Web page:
There was a great column on EMS1.com early this year by columnist David Givot. I actually agree with every single thing he said in the article, like I usually do. I did not however, agree with the Title; Why EMS Providers Shouldn’t Fear the Courtroom.
My opinion is you should read his 5th tip repeatedly. My second is to Be Afraid; Be Very Afraid about testifying in court. I have had only one court case in my EMS career. It involved the son of a close friend and fellow Paramedic.
When we arrived on scene the young child had second and third degree burns covering his face, neck, and upper torso. I did not recognize the house, patient, or the older female on scene who lived there, but she recognized me.
She asked me if I wasn’t a friend of her son, and upon exclamation of his name I almost fell-out. I immediately asked, “This boy is X (name withheld)?”
I had not recognized the child I that I had visited regularly since he was a baby, because his face was pretty much burnt off. I had never visited his grandmother’s home, so I was initially surprised at personally knowing my patient.
One would think this particular call would be riveted into my memory, every detail crystal clear. But in court, by the time opposing counsel got done with me I looked like I could not be trusted to remember to tie shoes or wipe afterwards.
When we are on an EMS call and a lawyer shows up, we can handle them just fine. When we go into their world, don’t fantasize you will be so lucky. This is their playground, and about all you will have to make or break your case better already be in the run report. This is the single best case for a good narrative in the chart.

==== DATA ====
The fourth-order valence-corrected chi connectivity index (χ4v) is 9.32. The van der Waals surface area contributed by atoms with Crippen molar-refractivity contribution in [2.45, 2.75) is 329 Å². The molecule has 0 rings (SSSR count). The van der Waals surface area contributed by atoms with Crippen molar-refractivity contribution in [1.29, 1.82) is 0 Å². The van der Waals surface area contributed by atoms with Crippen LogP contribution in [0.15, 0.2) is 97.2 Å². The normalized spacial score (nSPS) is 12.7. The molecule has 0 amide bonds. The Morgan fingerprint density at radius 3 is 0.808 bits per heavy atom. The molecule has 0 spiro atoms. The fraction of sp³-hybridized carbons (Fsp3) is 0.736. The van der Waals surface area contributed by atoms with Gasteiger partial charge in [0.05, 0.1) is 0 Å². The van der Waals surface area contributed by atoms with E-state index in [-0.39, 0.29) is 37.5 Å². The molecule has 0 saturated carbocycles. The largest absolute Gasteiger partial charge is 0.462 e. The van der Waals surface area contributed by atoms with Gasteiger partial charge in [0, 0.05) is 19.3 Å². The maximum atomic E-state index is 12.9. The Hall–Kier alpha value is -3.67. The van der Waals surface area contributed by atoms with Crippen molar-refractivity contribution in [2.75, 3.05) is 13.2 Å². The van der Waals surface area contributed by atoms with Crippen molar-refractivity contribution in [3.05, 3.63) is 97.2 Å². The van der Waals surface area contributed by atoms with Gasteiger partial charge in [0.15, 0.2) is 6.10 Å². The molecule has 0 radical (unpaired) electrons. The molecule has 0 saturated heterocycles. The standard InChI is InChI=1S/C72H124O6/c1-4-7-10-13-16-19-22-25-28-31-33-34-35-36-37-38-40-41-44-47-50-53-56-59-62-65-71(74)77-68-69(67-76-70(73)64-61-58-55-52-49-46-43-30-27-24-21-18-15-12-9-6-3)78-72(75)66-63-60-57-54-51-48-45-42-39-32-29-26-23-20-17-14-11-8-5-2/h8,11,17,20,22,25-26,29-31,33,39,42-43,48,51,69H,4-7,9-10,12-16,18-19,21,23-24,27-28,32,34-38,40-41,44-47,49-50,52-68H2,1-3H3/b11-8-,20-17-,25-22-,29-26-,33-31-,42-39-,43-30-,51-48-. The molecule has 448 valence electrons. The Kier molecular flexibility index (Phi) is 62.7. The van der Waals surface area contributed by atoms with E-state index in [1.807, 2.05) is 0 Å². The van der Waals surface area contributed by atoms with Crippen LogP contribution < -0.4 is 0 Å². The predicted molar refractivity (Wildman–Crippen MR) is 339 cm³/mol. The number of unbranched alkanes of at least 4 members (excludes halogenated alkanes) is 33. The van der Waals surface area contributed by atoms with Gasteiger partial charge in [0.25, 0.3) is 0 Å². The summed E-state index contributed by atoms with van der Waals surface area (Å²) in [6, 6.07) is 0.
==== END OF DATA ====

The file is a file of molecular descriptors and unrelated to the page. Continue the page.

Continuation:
With these new electronic charts (EPCR’s) run reports, we all get kind of lazy about narrative charting. Trust me, as one who has been there, no good narrative on the chart equals no real defense against defamation. I don’t care how smooth you think you are, if it isn’t in the chart it did not happen.
In this case the plaintiff was suing the manufacturer of a playsuit that burned up on his body like fireworks. Even though my testimony totally tanked, they won the case.
It happened after my abysmal testimony when the lawyer for the plaintiff hung two child playsuits from coat hangers in the courtroom. One was identical to the suit the child had worn; the other was crafted from the Kansas City Star Newspaper. In front of a jury, this kids playsuit burned faster and at a hotter temperature than the one made from a newspaper.
That was when they settled. I sure did not help very much, and I learned just about how afraid a Medic should be in court. Very.